Smith, 33, says her first goal as mayor is to be compliant with the Local Government Commission. The town has been in a negative light. And Smith said she will answer questions and be transparent at board meetings. She also wants to be approachable outside of town hall.
Smith, the office manager at Robert Bare Associates, also said she wants to bring back the small town feel by hosting food truck events and festivals.
Stamey, 58, says he’s campaigning on bringing the town back to life at night and giving kids something to do. Stamey said the town needs to invest in the kids.
Stamey said he can assure that he will tell the truth.
“I cannot lie,” Stamey, a retired business owner, said. “If you always tell the truth, you don’t ever have to remember.”
He says the no one has more integrity than him and he won’t do anything unethical. If it smells fishy, it is fishy, he says.
Overcash, a maintenance supervisor at Atlantic American Properties, he gave in to a desire to run after wanting to help a town he’s lived in for years and local people prodding him to do so.
Besides economic growth, Overcash said he wants to work toward getting Kannapolis to handle Landis’ sewer system and fixing storm water infiltration into the sewer system, which is costing the town a lot of money.
Overcash says a recently implemented car fee has left a “bad taste” in citizens’ mouths. He wants to repeal or decrease the $30 car fee now that Landis has money it didn’t before.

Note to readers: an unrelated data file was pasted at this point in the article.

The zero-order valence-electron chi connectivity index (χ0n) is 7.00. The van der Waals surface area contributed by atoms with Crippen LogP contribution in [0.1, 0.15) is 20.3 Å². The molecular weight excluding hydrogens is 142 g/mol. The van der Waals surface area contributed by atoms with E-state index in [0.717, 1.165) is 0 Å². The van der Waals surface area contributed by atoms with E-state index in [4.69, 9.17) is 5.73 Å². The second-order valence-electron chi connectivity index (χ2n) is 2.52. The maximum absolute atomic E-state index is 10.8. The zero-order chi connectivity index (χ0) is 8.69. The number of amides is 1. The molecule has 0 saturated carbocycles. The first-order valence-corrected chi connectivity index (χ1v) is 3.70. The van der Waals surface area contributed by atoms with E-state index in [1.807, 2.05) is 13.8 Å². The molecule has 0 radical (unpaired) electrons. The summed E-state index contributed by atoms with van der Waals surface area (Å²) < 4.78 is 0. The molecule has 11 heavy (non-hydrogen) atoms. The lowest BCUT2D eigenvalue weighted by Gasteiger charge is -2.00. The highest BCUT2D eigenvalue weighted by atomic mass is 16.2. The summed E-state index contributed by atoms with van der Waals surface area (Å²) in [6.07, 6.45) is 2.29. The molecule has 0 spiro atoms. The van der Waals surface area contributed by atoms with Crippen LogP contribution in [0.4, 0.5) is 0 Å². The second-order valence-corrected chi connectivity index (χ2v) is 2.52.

Overcash, 54, says he will bring his business-like approach as alderman.
“We got to run it like a business,” he said. “That business has to be profitable fiscally and for the residents.”
Sells, a correctional case analyst at the N.C. Department of Public Safety, decided to run for alderman after receiving a copy of a Local Government Commission letter stating the agency’s concerns about Landis’ finances. She, like Smith, wants to make sure the town is in compliance with the commission. Sells says she will be open with the citizens and wants them to be able to approach her.
“The whole town needs to regain the trust of the citizens,” said Sells, 46. “There needs to be new, updated transparency.”
Citizens need to see what the town is spending at every meeting, she said.
She said the board needs to work together and work with the town manager and finance officer to make the town run move more smoothly.
Stewart, a benefit consultant at USI Insurance Services, said the Board of Aldermen, by definition, is an extension of the voice of the people.
“I want to be that unbiased voice of the citizen of Landis as their board representative,” Stewart said.
As alderman, Stewart, 40, says he will bring back avenues of community engagement and youth recreational activities. Stewart said he specifically wants to have more citizen engagement pertaining to recycling and beautifying the downtown area. The board need to stabilize its short term budget to be able to capitalize on future growth initiatives, too, Stewart said.
Porter, a police officer, will be on the ballot. However, he is no longer running after realizing a state law says an officer can’t serve on the board of the same municipality for which he works. Porter said he can’t afford to give up his job. The votes, he said, need to go to those running and it’s not fair for him to take those away.